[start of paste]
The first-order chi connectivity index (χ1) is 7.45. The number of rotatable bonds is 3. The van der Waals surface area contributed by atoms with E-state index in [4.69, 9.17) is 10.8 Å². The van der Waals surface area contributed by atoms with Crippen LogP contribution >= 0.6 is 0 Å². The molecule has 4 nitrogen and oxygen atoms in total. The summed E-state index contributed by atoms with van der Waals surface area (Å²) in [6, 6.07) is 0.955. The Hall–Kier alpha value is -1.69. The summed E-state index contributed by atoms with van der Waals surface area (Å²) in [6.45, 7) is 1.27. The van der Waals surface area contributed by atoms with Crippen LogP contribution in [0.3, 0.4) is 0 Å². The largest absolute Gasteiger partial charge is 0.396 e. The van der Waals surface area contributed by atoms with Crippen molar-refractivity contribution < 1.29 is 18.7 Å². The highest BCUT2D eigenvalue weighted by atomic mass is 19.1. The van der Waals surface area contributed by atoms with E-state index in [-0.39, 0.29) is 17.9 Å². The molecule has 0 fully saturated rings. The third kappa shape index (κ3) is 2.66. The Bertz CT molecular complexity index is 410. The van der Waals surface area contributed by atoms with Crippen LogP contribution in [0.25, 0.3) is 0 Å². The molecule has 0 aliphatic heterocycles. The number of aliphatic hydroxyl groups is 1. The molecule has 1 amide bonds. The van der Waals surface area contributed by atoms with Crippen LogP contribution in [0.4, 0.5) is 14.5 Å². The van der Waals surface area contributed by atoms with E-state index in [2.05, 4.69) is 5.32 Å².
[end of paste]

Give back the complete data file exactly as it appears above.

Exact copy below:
The first-order chi connectivity index (χ1) is 7.45. The number of rotatable bonds is 3. The van der Waals surface area contributed by atoms with E-state index in [4.69, 9.17) is 10.8 Å². The van der Waals surface area contributed by atoms with Crippen LogP contribution >= 0.6 is 0 Å². The molecule has 4 nitrogen and oxygen atoms in total. The summed E-state index contributed by atoms with van der Waals surface area (Å²) in [6, 6.07) is 0.955. The Hall–Kier alpha value is -1.69. The summed E-state index contributed by atoms with van der Waals surface area (Å²) in [6.45, 7) is 1.27. The van der Waals surface area contributed by atoms with Crippen LogP contribution in [0.3, 0.4) is 0 Å². The largest absolute Gasteiger partial charge is 0.396 e. The van der Waals surface area contributed by atoms with Crippen molar-refractivity contribution < 1.29 is 18.7 Å². The highest BCUT2D eigenvalue weighted by atomic mass is 19.1. The van der Waals surface area contributed by atoms with E-state index in [-0.39, 0.29) is 17.9 Å². The molecule has 0 fully saturated rings. The third kappa shape index (κ3) is 2.66. The Bertz CT molecular complexity index is 410. The van der Waals surface area contributed by atoms with Crippen LogP contribution in [0.25, 0.3) is 0 Å². The molecule has 0 aliphatic heterocycles. The number of aliphatic hydroxyl groups is 1. The molecule has 1 amide bonds. The van der Waals surface area contributed by atoms with Crippen LogP contribution in [0.4, 0.5) is 14.5 Å². The van der Waals surface area contributed by atoms with E-state index in [2.05, 4.69) is 5.32 Å².